Easing Radiation Side Effects -- In-Depth Doctor's Interview
Maitland DeLand, M.D., discusses a way to prevent the burning and pain that comes with breast cancer radiation.
Ivanhoe Broadcast News Interview with
Maitland DeLand, M.D., Radiation Oncologist,
OncoLogics, Lafayette, Louisiana,
TOPIC: Easing Radiation Side Effects
How common is breast cancer?
Dr. DeLand: One in seven women will be diagnosed with breast cancer, and there will be 212,000 diagnosed this year.
And your mother is one of them?
Dr. DeLand: Yes. It runs in my family, and my grandmother had breast cancer. My mother had breast cancer last year, actually.
And she was in your study?
Dr. DeLand: Yes, she was. She was the very first patient in my study, and she tolerated treatment extremely well. She is very fair. She always burns, so I was very concerned about her tolerating the radiation treatment and the skin dermatitis, but she did very well.
Great. How permanent is radiation treatment for breast cancer?
Dr. DeLand: I would say at least 60 percent of the women get radiation treatment. After lumpectomy, all women get radiation treatment, which is conservative treatment for breast cancer. I would approximately 90 percent of the women now are getting lumpectomies instead of mastectomies, and after you get a lumpectomy, you need to have radiation treatment afterwards; under most circumstances.
Are these are usually stage I and stage II patients?
Dr. DeLand: I use stage I and stage II patients really for lumpectomies. The patients are typically stage I and stage II; sometimes they go down stage III and do it. But for my study, I use stage I and stage II.
Let's talk about the side effects of breast cancer radiation.
Dr. DeLand: Typical side effects of radiation include primarily radiation dermatitis, and this is when the skin turns pink. It can be light pink or a brisk pink, reddish like a sunburn, and it hurts. Also, your skin can peel, which is called a moist disclamation and, of course, there is associated swelling of the soft tissue with that.
What is the danger or risk of that soft tissue swelling developing?
Dr. DeLand: Most of the women that I see have gone through what I call a horrible triathlon, which is surgery and then chemotherapy, and finally they get to radiation. They could have had several surgical procedures. They could have an infection. They could have had fluid that had to be drained, and then they have chemotherapy. And certain agents really cause you to have a more intense radiation reaction; they sort of sensitize the skin.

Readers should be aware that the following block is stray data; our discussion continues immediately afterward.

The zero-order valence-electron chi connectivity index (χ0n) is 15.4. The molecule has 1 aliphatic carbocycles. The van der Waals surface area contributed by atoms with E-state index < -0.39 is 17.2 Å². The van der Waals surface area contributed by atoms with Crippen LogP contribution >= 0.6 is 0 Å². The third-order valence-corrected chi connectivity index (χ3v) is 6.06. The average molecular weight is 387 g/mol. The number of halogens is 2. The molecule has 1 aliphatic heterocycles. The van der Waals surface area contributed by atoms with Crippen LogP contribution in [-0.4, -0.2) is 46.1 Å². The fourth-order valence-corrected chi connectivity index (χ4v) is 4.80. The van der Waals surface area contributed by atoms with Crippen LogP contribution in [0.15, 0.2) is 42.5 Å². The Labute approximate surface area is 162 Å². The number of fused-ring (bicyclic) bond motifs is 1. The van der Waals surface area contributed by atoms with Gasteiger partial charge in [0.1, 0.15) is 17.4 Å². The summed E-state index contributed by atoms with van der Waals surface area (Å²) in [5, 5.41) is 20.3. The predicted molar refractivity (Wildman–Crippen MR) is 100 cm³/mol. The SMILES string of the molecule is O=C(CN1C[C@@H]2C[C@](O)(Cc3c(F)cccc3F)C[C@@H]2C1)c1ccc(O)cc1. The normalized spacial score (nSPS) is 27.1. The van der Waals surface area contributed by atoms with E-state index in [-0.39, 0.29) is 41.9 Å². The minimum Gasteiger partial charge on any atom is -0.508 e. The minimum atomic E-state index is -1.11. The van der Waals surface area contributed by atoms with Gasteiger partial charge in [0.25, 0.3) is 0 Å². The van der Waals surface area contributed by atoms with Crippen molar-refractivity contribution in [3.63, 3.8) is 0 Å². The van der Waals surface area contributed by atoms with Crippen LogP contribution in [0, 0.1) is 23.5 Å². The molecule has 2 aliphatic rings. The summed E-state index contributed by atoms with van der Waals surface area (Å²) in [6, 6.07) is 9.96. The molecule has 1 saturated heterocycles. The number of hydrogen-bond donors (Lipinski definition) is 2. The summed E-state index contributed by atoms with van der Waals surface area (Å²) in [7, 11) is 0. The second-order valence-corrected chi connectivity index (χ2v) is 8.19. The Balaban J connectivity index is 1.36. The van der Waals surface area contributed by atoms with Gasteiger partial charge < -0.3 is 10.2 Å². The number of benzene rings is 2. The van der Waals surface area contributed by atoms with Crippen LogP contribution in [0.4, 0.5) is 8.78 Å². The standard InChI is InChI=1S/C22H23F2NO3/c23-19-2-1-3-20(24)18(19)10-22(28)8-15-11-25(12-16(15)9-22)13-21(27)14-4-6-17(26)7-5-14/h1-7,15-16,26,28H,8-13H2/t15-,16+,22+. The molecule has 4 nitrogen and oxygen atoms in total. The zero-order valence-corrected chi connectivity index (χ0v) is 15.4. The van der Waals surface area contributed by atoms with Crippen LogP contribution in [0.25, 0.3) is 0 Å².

So by the time the patient gets to me, if she has a bad moist breakdown of her skin, it is going to be very hard to heal. It may delay her treatment, and really it affects her psychology, emotionally -- it makes simple tasks like taking a shower painful. I mean little things we take for granted like putting on a brassiere before you go to work or go to church. I had one lady tell me one time, "I need to wear my bra so I can go to church, but it hurts too much." So these little simple things that for us we take for granted become more difficult. You know, carrying your child -- if you have a bad reaction on your chest, it's hard.
It's a huge impact on women.
Dr. DeLand: Yes. Especially at this stage, because this is like the third phase of what they have been through. They probably have already lost their hair, they have been antibiotics, they have been through low blood counts, they are tired and many of them trying to work still and be OK for their families because the mother, you know, all the kids look to the mom for everything and she has to be strong.
And it's not something you hear very much about.
Dr. DeLand: No. Because it's more of an accepted toxicity. It is sort of like you know this is going to happen. You may hear, "Oh yes, my father got radiation or my mother got radiation, and they were burned." So I have people come in and they are leery to get the radiation.